What Is Rebound Congestion?

Congestion Related To Use Of Nasal Decongestants

Woman using nasal spray for controlling rhinitis
BURGER / Getty Images

Rebound congestion is a worsening of your nasal congestion due to nasal decongestants such as Afrin (oxymetazoline), Sudafed (pseudoephedrine), or Sudafed PE (phenylephrine). Rebound congestion is also known as rhinitis medicamentosa, chemical rhinits, nasal spray addiction. Your nasal passages can develop a dependence to these medications in as little as 3 days; for this reason, the boxes and your doctors will tell you to only take these medications for no more than 3 days.

How Decongestants Work

A common belief is that congestion is caused by mucus blocking your nasal passages. This is only partially true. The underlying cause of congestion lies in the blood vessels that line your nose. Certain conditions can cause these vessels to become swollen or constrict.

When the blood vessels in your nasal passages become swollen due to a cold, allergies, sinusitis, exercise, or hormonal changes, congestion occurs. However, when the blood vessels constrict, there is more space in the airways and your symptoms subside.

Medications used to treat congestion, called decongestants, help alleviate the symptoms by causing the blood vessels in your nose to shrink (a process called vasoconstriction). They are available both in oral and nasal spray formulations.

Causes of Rebound Congestion

The reasons why rebound congestion occurs are complicated and not well understood. you may again begin to feel severe congestion, which is only relieved by the additional use of a nasal decongestant. Thus, a vicious cycle is set up. This is thought to be related to two possible causes:

  • Use of nasal decongestants causes inadequate blood supply (because of the constriction of blood vessels) which causes swelling to occur in your nasal passages.
  • Use of nasal decongestants causes nasal receptors that respond to decongestants to down-regulate (reduce in numbers) which leads to congestion.

When evaluating you for rebound congestion, your physician will take a thorough medication usage history as well as perform a nasal exam. Typically with rebound congestion, your nasal passages will appear to be red with a thicker than the normal nasal mucous membrane.


Rebound congestion most commonly is associated with significant congestion in the absence of a runny nose or sneezing. You may also experience headaches, anxiety, and restlessness.

Rebound congestion is more likely to occur if a decongestant is unable to resolve the underlying condition. For example, if Afrin is routinely used to treat hay fever, its inability to resolve the allergy may reduce sneezing but increase congestion.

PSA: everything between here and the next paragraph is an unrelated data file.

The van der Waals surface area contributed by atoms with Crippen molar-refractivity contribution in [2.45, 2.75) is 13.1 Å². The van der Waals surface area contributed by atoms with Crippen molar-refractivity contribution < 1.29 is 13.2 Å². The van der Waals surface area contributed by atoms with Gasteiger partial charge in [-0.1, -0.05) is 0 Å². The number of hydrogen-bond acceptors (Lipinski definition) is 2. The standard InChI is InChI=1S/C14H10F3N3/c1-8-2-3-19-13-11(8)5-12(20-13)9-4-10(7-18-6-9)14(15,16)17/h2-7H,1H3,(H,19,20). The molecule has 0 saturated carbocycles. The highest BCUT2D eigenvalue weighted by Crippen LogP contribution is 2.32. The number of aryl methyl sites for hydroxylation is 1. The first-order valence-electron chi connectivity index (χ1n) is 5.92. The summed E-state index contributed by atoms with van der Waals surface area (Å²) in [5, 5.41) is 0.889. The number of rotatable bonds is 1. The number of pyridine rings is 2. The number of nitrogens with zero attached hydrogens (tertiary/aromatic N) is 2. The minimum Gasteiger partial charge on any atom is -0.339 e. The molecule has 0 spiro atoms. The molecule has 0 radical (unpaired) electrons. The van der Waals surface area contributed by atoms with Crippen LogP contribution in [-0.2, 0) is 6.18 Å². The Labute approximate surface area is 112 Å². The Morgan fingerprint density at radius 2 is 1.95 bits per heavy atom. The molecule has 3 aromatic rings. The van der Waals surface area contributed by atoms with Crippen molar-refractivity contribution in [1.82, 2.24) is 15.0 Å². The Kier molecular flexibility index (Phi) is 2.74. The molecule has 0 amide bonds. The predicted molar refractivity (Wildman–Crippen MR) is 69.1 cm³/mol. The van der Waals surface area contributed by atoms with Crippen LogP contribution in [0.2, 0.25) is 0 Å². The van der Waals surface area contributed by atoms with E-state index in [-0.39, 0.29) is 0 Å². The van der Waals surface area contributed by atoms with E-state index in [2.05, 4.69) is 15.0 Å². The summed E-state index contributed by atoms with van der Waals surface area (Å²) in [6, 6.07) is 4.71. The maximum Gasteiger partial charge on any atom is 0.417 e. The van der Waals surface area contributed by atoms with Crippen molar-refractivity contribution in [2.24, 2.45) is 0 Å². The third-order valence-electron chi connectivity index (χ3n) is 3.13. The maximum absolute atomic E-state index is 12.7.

Symptoms of rebound generally do not change according to the time of year or whether you are indoors or outdoors.

If rebound congestion continues untreated it can actually lead to other conditions including chronic sinusitis, atrophic rhinitis, and enlarged turbinates. If you have rhinitis medicamentosa you may also frequently snore or experience sleep apnea, a condition which can lead to serious health problems.


If you are already addicted to a nasal spray, talk to your doctor. Some doctors may recommend a gradual decrease in the use of the medication until you are completely weaned off it. This may be preferable than trying to quit the medication outright, which may result in severe congestion for a number of days.

One of the best ways to wean you off nasal sprays is with a Rhinostat kit, a metered dose delivery system that dilutes the nasal spray dose by 10 percent to 15 percent every day until your nasal turbinates return to their normal state.

For example, if your rebound congestion was caused by Afrin and your doctor gave you a prescription for "Rhinostat" you would essentially receive Afrin in a special bottle that allows you to very gradually decrease the dose because of the way it is dispensed.

Another class of medications, called nasal corticosteroids, may also be helpful during the process of weaning off of nasal decongestants. Oral steroids are also sometimes used but only as a last resort. The first week is usually the most difficult and you may experience severe congestion and headaches which then begin to subside.

Treating the underlying condition for which nasal decongestants were originally used is also an important part of the treatment process.

Was this page helpful?
Article Sources
  • Mortuaire, G, de Gabory, L, François, M, Massé, G, Bloch, F, Brion, N ... Serrano, E. (2013). Rebound congestion and rhinitis medicamentosa: Nasal decongestants in clinical practice. A critical review of the literature by a medical panel. European Annals of Otorhinolaryngology, Head and Neck Diseases, 130(3): 137-144.
  • Ramey, JT, Bailen, E & Lockey, RF. (2006). Rhinits Medicamentosa. J Investig Allergol Clin Immunol. 16(3): 148-155
  • Rhinitis Medicamentosa. Medscape website. http://emedicine.medscape.com/article/995056-overview#a5. Updated November 17, 2015.